31. Venerable brothers, beloved sons, all men of good will, great indeed is the work of education, of progress and of charity to which We now summon all of you. And this We do relying on the unshakable teaching of the Church, which teaching Peter’s successor together with his brothers in the Catholic episcopate faithfully guards and interprets. And We are convinced that this truly great work will bring blessings both on the world and on the Church. For man cannot attain that true happiness for which he yearns with all the strength of his spirit, unless he keeps the laws which the Most High God has engraved in his very nature. These laws must be wisely and lovingly observed. On this great work, on all of you and especially on married couples, We implore from the God of all holiness and pity an abundance of heavenly grace as a pledge of which We gladly bestow Our apostolic blessing.

Given at St. Peter’s, Rome, on the 25th day of July, the feast of St. James the Apostle, in the year 1968, the sixth of Our pontificate.

PAUL VI

“Man cannot attain that true happiness for which he yearns with all the strength of his spirit, unless he keeps the laws which the Most High God has engraved in his very nature”.  Amen.  That is why this is the work of the whole Church and why Pope Paul VI called on all groups of individuals to witness to and defend God’s plan for marriage and the family.  God knew what He was doing when He created man and woman, marriage, sex, and the family.  Abortion, contraception, same-sex “marriages” – all of these things are contrary to God’s design and great troubles come when we ignore God’s will.  Therefore, the Church has an obligation to teach God’s plan for marriage to the world and to defend marriage and the family against all attacks.  The Church must be guaranteed the freedom to do this.  The well-being of the human race depends on it.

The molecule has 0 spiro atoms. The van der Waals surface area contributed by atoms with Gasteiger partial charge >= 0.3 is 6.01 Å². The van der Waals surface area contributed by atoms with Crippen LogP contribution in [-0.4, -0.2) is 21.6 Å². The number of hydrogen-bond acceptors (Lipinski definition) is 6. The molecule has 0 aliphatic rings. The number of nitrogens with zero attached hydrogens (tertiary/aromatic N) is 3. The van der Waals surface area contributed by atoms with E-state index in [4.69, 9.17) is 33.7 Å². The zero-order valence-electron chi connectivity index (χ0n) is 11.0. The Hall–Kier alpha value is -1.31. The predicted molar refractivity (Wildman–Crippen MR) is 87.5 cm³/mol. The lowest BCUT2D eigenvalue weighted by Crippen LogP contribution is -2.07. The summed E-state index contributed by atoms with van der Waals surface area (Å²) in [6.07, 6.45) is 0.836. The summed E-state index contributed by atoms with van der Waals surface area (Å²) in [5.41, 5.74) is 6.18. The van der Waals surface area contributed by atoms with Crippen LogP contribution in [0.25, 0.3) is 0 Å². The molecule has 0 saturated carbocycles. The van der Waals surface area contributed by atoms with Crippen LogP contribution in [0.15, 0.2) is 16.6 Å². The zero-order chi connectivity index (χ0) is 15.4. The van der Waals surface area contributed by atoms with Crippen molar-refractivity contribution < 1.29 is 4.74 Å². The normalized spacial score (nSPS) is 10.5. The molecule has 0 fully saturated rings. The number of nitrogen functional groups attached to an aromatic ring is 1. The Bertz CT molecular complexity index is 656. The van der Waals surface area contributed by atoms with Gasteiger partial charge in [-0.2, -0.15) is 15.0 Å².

Signature of Pope Paul VI

Humanae Vitae: Day 30 To Bishops

To Bishops

30. And now as We come to the end of this encyclical letter, We turn Our mind to you, reverently and lovingly, beloved and venerable brothers in the episcopate, with whom We share more closely the care of the spiritual good of the People of God. For We invite all of you, We implore you, to give a lead to your priests who assist you in the sacred ministry, and to the faithful of your dioceses, and to devote yourselves with all zeal and without delay to safeguarding the holiness of marriage, in order to guide married life to its full human and Christian perfectionConsider this mission as one of your most urgent responsibilities at the present time. As you well know, it calls for concerted pastoral action in every field of human diligence, economic, cultural and social. If simultaneous progress is made in these various fields, then the intimate life of parents and children in the family will be rendered not only more tolerable, but easier and more joyful. And life together in human society will be enriched with fraternal charity and made more stable with true peace when God’s design which He conceived for the world is faithfully followed.

Bishops, in being zealous in their own defense of the sanctity of both marriage and life, make themselves a shining example for both priests and laity.  This is “one of your most urgent responsibilities at the present time” because the well-being of families and society as a whole depends on the faithful following of God’s plan for marriage.

Humanae Vitae: Day 28 Priests

To Priests